American’s are obsessed with food. According to United Press International, people dine out five times a week averaging $16.50 per meal. I would often frequent mid-level restaurants, telling myself I couldn’t afford elegant. Spending an average of $4,000 per year on mediocre dining choices, I made the decision to stop eating at fast food/chain restaurants. Now I save my money for dining experiences.
Le Jules Verne
Although I don’t recall my breakfast at Dunkin Donuts last week (yes, I slipped), I do remember every detail about the evening I spent fifteen years ago at Le Jules Verne on top of the Eiffel Tower in Paris. While not a perfect experience, the elevator holds seven people and had long lines, it was an amazing event. I’m not quite sure of the franc to dollar conversion, but the price tag was hefty, even for well prepared food. The view of Paris at sunset was, however, worth every penny. I booked almost three months in advance and was lucky enough to secure a window seat. Just the thought of this evening evokes feelings of warmth and wonder over a decade later.
The Signature Room at the 95th
While visiting Chicago recently, I found our own American version of Le Jules Verne on top of the John Hancock Building. While booking, I let them know it was a special occasion. We were able to make a 5pm reservation by the window. Being so early in the evening, we ordered a bottle of Dom and enjoyed the sunset before starting our meal. The seafood tower had a market price of over $100, but it was cooked to perfection. I would not call The Signature Room intimate or “white glove”, it’s actually quite loud, but to view the city lights from that height is an astonishing dining experience everyone should enjoy once.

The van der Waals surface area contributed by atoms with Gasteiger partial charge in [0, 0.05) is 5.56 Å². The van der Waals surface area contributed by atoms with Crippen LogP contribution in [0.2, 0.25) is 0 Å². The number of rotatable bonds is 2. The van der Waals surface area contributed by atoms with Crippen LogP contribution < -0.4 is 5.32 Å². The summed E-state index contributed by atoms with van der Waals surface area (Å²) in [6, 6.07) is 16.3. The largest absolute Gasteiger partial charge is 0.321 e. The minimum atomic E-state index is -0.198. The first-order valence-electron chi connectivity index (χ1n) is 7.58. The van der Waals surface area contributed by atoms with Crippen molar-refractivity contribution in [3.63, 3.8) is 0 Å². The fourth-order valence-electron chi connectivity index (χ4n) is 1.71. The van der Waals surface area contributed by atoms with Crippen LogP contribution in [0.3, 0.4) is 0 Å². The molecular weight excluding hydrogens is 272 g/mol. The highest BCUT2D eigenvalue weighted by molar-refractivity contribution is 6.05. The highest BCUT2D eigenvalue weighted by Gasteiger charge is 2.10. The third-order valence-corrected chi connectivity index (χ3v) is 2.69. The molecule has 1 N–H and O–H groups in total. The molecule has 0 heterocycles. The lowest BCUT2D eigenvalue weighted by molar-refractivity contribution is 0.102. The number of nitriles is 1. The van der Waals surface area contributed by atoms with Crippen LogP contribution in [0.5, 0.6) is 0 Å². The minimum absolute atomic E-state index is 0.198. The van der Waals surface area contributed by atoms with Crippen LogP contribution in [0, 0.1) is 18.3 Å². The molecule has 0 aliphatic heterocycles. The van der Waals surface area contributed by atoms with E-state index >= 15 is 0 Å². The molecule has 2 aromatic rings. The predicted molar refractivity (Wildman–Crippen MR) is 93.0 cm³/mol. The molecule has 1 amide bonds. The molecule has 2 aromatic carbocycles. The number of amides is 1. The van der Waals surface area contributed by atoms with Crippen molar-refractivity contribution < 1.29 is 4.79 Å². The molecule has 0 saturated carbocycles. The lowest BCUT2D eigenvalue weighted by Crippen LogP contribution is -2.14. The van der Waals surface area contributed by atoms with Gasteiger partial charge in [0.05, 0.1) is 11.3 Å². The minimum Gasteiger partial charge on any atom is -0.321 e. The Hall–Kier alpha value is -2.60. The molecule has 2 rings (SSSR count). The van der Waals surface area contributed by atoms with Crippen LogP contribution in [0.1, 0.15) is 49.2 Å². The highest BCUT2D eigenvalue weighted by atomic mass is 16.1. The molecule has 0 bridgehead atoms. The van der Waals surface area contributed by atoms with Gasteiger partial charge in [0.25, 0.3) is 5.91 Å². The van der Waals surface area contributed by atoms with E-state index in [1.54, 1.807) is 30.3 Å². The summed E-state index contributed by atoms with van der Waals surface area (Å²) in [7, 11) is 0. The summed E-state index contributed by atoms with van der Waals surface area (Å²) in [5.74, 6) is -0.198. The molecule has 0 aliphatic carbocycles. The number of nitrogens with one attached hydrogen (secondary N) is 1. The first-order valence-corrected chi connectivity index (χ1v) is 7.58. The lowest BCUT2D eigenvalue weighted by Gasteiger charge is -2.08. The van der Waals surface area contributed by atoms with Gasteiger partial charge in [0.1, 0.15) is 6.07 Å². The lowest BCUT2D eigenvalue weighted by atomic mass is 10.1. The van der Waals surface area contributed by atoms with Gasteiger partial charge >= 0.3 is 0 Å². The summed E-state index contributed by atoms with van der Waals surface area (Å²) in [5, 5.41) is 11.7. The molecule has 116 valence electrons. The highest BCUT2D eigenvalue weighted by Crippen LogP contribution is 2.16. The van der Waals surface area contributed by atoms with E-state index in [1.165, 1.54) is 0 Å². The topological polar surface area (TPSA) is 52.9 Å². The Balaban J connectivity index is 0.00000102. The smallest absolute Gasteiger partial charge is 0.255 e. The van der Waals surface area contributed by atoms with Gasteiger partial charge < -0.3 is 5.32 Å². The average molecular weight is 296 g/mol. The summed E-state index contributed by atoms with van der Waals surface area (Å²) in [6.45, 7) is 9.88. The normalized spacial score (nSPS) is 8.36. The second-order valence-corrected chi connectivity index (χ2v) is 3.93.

We were seated in a modern, cozy, circular booth that was facing an ice sculpture of Buddha. On the way by, for luck, we poured rose petals onto the carving. The service at this upscale New York restaurant was attentive, but not perfect. As an appetizer, I recommend the “Ishiyaki.” At $34 it is pricey, but an unusual experience. The waiter brought paper thin slices of raw filet and a hot Mt. Fuji Lava Stone. We picked up the tender, flavorful beef with chop sticks and cooked it on the stone. The food portions at Megu are small; the Kobe Filet Mignon was $98 for a 6 oz. cut, but well worth it. The presentation and atmosphere is only surpassed by the taste and although no evening is ideal, this was another dining event to remember.
The Golden Lamb Buttery
The most unique dinner experience I’ve had was at The Golden Lamb Buttery, located in Brooklyn, Connecticut. It is a price fixed meal, at $75 per person, not including drinks or gratuity. The evening started out at an old barn on a farm. We sat on the deck overlooking the property, but guests can also go inside the barn and peruse historical items. After a cocktail, we took a hayride as a gentleman softly played a banjo. A waiter, driving a golf cart, caught up to our group with drinks on a tray. From there we ambled through a small kitchen where we could see, and smell, our meals being prepared. There are limited items – seafood, beef, or chicken – but what a meal. I had the Chateaubriand and it was literally melt in your mouth delicious.
The New York Times recently reported that mid-level eatery chains are suffering. Instead of eating out multiple times for a commonplace meal, I have decided to spend my discretionary income having dining experiences. If you have a unique restaurant that I must try, please leave a post in the comment section.